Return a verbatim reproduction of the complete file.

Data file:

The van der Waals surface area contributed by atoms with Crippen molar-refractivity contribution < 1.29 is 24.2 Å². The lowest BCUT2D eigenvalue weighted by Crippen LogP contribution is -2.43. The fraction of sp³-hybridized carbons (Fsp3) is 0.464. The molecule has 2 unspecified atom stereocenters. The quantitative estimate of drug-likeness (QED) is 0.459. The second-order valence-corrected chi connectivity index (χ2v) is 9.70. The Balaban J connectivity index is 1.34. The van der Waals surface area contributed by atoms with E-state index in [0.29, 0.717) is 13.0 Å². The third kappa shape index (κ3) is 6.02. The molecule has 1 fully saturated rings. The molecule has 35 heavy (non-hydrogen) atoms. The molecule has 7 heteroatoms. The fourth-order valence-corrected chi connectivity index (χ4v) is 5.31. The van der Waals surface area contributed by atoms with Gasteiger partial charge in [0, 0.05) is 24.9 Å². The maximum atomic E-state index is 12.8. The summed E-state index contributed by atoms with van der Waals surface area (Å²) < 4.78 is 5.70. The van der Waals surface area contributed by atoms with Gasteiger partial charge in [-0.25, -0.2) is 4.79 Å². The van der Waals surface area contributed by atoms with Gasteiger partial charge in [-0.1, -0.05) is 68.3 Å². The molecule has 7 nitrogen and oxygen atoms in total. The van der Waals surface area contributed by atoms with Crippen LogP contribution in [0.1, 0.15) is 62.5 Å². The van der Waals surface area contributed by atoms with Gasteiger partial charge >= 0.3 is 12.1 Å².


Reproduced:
The van der Waals surface area contributed by atoms with Crippen molar-refractivity contribution < 1.29 is 24.2 Å². The lowest BCUT2D eigenvalue weighted by Crippen LogP contribution is -2.43. The fraction of sp³-hybridized carbons (Fsp3) is 0.464. The molecule has 2 unspecified atom stereocenters. The quantitative estimate of drug-likeness (QED) is 0.459. The second-order valence-corrected chi connectivity index (χ2v) is 9.70. The Balaban J connectivity index is 1.34. The van der Waals surface area contributed by atoms with E-state index in [0.29, 0.717) is 13.0 Å². The third kappa shape index (κ3) is 6.02. The molecule has 1 fully saturated rings. The molecule has 35 heavy (non-hydrogen) atoms. The molecule has 7 heteroatoms. The fourth-order valence-corrected chi connectivity index (χ4v) is 5.31. The van der Waals surface area contributed by atoms with Gasteiger partial charge in [0, 0.05) is 24.9 Å². The maximum atomic E-state index is 12.8. The summed E-state index contributed by atoms with van der Waals surface area (Å²) < 4.78 is 5.70. The van der Waals surface area contributed by atoms with Gasteiger partial charge in [-0.25, -0.2) is 4.79 Å². The van der Waals surface area contributed by atoms with Gasteiger partial charge in [-0.1, -0.05) is 68.3 Å². The molecule has 7 nitrogen and oxygen atoms in total. The van der Waals surface area contributed by atoms with Crippen LogP contribution in [0.1, 0.15) is 62.5 Å². The van der Waals surface area contributed by atoms with Gasteiger partial charge >= 0.3 is 12.1 Å².